FFRF Action Fund, the legislative arm of the Freedom From Religion Foundation, condemns the introduction of a congressional bill to authorize use of the Capitol rotunda as a venue for the National Prayer Breakfast.
House Concurrent Resolution 79, authored by Tracey Mann, R-Kan., and co-sponsored by Frank Mrvan, D-Ind., seeks to have the Capitol host the Christian National Prayer Breakfast on Feb. 1 this year. The National Prayer Breakfast, long the center of controversy, is a private event during which deep-pocketed Christian lobbyists are given unprecedented access to elected officials. After supposed reforms were announced to separate Congress from the prayer event, these lawmakers are seeking to entangle the government even more deeply with the Christian nationalist event.
The event, which has a history of scandal and political intrigue, including hosting Russian operatives and dictators, has undergone an attempted PR facelift in recent years. A new group, the National Prayer Breakfast Foundation, announced it was created for the sole purpose of putting on the annual breakfast and for ethical reasons separated itself from the original sponsors of the event. No surprise, its board members all happen to be acolytes of The Fellowship (the original founders) and its stated purpose is still to promote “the spirit of the teachings of Jesus of Nazareth.”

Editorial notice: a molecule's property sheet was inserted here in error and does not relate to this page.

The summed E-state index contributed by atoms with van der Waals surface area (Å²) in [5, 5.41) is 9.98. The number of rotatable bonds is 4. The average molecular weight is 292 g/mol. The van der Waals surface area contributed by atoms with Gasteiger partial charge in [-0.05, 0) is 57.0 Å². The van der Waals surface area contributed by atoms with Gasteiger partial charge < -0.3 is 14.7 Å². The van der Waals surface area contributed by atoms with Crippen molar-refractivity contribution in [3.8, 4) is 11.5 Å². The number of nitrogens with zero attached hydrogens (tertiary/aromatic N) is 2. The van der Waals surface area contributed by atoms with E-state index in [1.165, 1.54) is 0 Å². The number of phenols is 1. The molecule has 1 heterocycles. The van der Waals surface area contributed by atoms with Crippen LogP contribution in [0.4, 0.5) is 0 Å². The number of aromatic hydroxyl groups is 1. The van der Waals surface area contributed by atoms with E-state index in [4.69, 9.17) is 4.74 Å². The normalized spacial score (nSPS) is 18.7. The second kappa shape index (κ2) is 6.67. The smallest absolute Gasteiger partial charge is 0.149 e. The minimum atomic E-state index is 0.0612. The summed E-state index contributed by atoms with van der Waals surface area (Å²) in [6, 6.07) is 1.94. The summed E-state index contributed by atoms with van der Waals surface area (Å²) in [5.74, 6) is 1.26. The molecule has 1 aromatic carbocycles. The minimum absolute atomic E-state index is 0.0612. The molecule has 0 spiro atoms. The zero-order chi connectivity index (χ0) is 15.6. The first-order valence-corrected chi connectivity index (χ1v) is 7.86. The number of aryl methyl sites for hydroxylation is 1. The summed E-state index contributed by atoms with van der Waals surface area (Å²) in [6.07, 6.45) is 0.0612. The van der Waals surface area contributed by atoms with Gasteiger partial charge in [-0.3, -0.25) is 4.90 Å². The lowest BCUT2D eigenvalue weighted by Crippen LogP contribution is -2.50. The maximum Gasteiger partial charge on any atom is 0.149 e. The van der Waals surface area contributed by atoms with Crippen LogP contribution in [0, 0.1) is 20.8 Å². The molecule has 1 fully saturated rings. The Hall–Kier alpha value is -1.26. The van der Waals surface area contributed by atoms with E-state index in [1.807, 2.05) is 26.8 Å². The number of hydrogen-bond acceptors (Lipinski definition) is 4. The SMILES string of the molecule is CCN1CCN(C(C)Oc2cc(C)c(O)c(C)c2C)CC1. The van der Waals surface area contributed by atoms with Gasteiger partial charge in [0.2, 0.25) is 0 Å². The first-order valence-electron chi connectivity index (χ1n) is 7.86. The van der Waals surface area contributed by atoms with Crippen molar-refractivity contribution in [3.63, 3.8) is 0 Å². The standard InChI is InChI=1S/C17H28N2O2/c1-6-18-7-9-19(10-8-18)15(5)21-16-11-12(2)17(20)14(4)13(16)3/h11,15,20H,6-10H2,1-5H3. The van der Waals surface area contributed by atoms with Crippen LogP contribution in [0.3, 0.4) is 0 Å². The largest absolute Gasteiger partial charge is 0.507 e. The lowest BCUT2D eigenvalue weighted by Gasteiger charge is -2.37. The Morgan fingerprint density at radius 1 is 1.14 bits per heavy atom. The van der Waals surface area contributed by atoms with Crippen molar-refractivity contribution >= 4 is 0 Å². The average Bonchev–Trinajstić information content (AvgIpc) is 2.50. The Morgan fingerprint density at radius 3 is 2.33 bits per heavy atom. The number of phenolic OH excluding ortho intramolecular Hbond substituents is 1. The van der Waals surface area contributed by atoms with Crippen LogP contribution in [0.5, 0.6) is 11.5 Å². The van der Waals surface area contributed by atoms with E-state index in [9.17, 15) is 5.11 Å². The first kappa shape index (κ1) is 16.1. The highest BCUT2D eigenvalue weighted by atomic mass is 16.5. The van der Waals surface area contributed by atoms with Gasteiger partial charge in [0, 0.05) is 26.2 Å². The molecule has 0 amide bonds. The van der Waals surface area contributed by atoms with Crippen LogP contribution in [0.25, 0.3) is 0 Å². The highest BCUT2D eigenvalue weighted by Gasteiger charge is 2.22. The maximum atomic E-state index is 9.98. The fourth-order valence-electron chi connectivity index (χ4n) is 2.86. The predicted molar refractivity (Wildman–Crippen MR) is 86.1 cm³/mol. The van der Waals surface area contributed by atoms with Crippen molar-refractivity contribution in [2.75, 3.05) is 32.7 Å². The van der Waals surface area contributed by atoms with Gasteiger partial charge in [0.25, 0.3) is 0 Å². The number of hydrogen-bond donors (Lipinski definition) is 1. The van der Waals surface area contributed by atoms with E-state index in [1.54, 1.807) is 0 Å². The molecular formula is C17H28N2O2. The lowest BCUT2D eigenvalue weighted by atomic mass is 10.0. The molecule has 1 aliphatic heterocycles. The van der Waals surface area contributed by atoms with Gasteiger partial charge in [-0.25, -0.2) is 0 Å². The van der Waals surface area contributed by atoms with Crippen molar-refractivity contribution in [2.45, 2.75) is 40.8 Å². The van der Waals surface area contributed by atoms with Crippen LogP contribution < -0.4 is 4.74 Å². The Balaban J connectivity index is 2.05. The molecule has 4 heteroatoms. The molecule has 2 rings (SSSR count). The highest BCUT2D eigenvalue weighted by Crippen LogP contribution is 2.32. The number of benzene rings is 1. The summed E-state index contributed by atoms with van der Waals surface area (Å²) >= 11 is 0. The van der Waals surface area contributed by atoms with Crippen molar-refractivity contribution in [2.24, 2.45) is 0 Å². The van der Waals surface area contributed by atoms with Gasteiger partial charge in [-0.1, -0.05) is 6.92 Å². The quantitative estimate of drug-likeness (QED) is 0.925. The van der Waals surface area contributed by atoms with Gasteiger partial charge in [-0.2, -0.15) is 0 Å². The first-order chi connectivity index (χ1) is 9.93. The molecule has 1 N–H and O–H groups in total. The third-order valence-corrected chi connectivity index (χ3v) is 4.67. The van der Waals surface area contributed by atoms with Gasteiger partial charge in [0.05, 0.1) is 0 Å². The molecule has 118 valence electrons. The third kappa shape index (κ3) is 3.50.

The Capitol rotunda is a symbol of our nation’s democracy. As such, it should be a space where all citizens and members of Congress feel equally represented and respected. An event that is put on to cater to Christians (even if occasionally inviting token non-Christian believers) and has a history of hosting unsavory characters alienates the many citizens who believe in the constitutional separation between religion and state, as well as those who do not adhere to religion. The “Nones” (religiously unaffiliated) are now almost one-third of the adult population, yet 88 percent of members of Congress identify as Christian and only one officially identifies as unaffiliated. Congress needs to reflect and catch up with the changing demographics. One bright spot is the growing Congressional Freethought Caucus, headed by Reps. Jared Huffman and Jamie Raskin.
“Conducting a ‘National Prayer Breakfast’ at the conspicuous seat of federal government is what would be expected in a theocracy, not a republic predicated on a secular Constitution,” says FFRF Action Fund President Annie Laurie Gaylor. “If the bill sponsors don’t care about the oath of office they took to defend our godless Constitution, then maybe Matthew 6:5 should give them pause. In this verse, Jesus warns that ‘when you pray, don’t be like the hypocrites who love to pray in order to be seen by men, but go into your room, close the door and pray in secret.’”
The National Prayer Breakfast legislation is pure pandering. It also speaks to the gross overrepresentation of religionists in Congress.
FFRF Action Fund is a 501(c)(4) organization that develops and advocates for legislation, regulations and government programs to preserve the constitutional principle of separation between state and church. It also advocates for the rights and views of nonbelievers, endorses candidates for political office, and publicizes the views of elected officials concerning religious liberty issues.